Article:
As more ways of electronically disclosing information become available, mining companies need to remember that National Instrument 43-101 Standards of Disclosure for Mineral Projects (NI 43-101) is applicable to all public disclosure related to scientific and technical information. Electronic communication, including but not limited to websites, blogs and social media, should be considered an extension of a company’s formal corporate disclosure record, and companies need to ensure that information disseminated is compliant with disclosure requirements.
Electronic disclosure and regulatory compliance
When securities regulators review the continuous disclosure of mining companies, one of the most significant areas of non-compliance is with website disclosure and associated corporate presentations, fact sheets and third-party information. In general, mining companies appear to be careful to make sure news releases, Management Discussion & Analysis and annual information forms are reviewed by a Qualified Person and checked for compliance with the requirements of NI 43-101. On the other hand, information contained on their website or other electronic disclosure does not appear to be reviewed with the same scrutiny. Some common deficiencies with companies’ website disclosure include:
• Failing to name the Qualified Person.
• Omitting the required cautionary language for historical estimates, exploration targets and preliminary assessments.
• Reporting in situ or gross metal values.
• Providing unsupported claims about the potential viability of a project or misrepresenting the project’s stage of development.
• Adding Inferred Resources to other categories of Mineral Resources.
• Stating quantity of contained metal without associated tonnes and grade.
• Not stating the effective date and missing key assumptions, parameters and methods for Mineral Resource and Mineral Reserve estimates.
• Linking third-party reports or providing hyperlinks to reports that are not compliant with NI 43-101.
When missing or non-compliant technical disclosure on a company’s website is identified during a regulatory review, the company will likely be required to immediately revise and remove the information and issue a clarifying/retracting news release identifying the missing or non-compliant disclosure.
When posting third-party reports on a company’s website, it is important to keep in mind that “if you disseminate it, you own it.” Companies should be careful about posting scientific and technical information prepared by third parties unless the information was prepared on behalf of the company or is general in nature and not specific to the company. If a company decides to distribute or post the information or report on its website, it then becomes part of its disclosure record and NI 43-101 applies. In addition, if a company chooses to post third-party reports, it must make every effort to ensure that all significant articles concerning the company are included and that negative and positive articles are given similar prominence. Companies that disclose positive news but withhold negative news could find their disclosure practices subject to scrutiny by regulators. Similar concerns also exist regarding the posting of media articles, including radio, television and online news reports, about the company on its website.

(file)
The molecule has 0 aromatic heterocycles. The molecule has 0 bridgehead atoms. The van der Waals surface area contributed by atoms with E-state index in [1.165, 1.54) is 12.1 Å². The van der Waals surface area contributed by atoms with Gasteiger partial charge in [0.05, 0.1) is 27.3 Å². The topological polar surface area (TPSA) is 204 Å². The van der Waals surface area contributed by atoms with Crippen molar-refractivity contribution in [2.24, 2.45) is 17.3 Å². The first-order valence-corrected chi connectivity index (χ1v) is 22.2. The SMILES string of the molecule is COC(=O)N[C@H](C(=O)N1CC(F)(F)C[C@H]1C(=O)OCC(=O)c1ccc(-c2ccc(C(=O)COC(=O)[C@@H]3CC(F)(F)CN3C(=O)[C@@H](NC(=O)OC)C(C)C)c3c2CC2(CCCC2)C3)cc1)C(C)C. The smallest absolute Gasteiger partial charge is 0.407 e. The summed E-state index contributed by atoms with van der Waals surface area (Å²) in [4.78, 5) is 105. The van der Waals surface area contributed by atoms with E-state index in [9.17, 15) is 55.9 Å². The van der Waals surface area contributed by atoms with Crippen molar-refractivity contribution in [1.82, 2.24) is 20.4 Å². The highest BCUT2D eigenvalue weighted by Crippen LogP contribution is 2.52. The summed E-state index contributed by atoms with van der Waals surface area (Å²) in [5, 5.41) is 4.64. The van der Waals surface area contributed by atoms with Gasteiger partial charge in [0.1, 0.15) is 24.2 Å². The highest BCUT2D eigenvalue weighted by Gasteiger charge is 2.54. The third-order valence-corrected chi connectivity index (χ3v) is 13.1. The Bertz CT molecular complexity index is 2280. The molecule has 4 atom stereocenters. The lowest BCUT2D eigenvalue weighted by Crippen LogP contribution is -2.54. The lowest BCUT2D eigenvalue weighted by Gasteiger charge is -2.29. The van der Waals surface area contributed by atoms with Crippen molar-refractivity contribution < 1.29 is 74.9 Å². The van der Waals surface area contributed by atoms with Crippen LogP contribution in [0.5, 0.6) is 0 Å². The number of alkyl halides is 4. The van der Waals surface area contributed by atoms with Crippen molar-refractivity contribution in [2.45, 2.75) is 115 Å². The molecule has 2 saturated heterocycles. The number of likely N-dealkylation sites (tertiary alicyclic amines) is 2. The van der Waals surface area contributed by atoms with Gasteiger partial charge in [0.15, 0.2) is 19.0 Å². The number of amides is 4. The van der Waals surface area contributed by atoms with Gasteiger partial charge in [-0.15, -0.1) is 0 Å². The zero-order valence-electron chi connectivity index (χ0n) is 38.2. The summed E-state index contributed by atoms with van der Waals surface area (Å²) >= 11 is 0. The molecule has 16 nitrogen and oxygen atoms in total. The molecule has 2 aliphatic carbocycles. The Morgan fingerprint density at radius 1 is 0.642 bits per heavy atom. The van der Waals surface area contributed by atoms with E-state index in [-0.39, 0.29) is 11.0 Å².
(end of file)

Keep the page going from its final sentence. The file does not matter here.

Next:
Instead of posting third-party reports on the company’s website, an alternative approach is to provide a complete list of all analysts who follow the company, together with contact information, so that investors may contact the third party directly.
Beyond the common disclosure deficiencies identified above, another area of concern is the posting of newsletters or “tout-sheets.” There have been some cases where companies provide technical information to an apparent independent newsletter writer, often for a substantial fee, and the writer suggests the company is on the brink of discovery, under-promoted and overlooked by the markets. Since this disclosure is made on behalf of the company, it is part of the company’s public disclosure record and the company should be prepared to support and justify any promotional statements and scientific and technical disclosure in the newsletter.
While websites, corporate presentations, blogs and social media provide a powerful way for companies to communicate with shareholders, it is important to remember that information provided must be in compliance with NI 43-101 disclosure requirements.
The views expressed in this article are those of the author and do not necessarily represent the views of the OSC.
Craig Waldie is a senior geologist with the Ontario Securities Commission.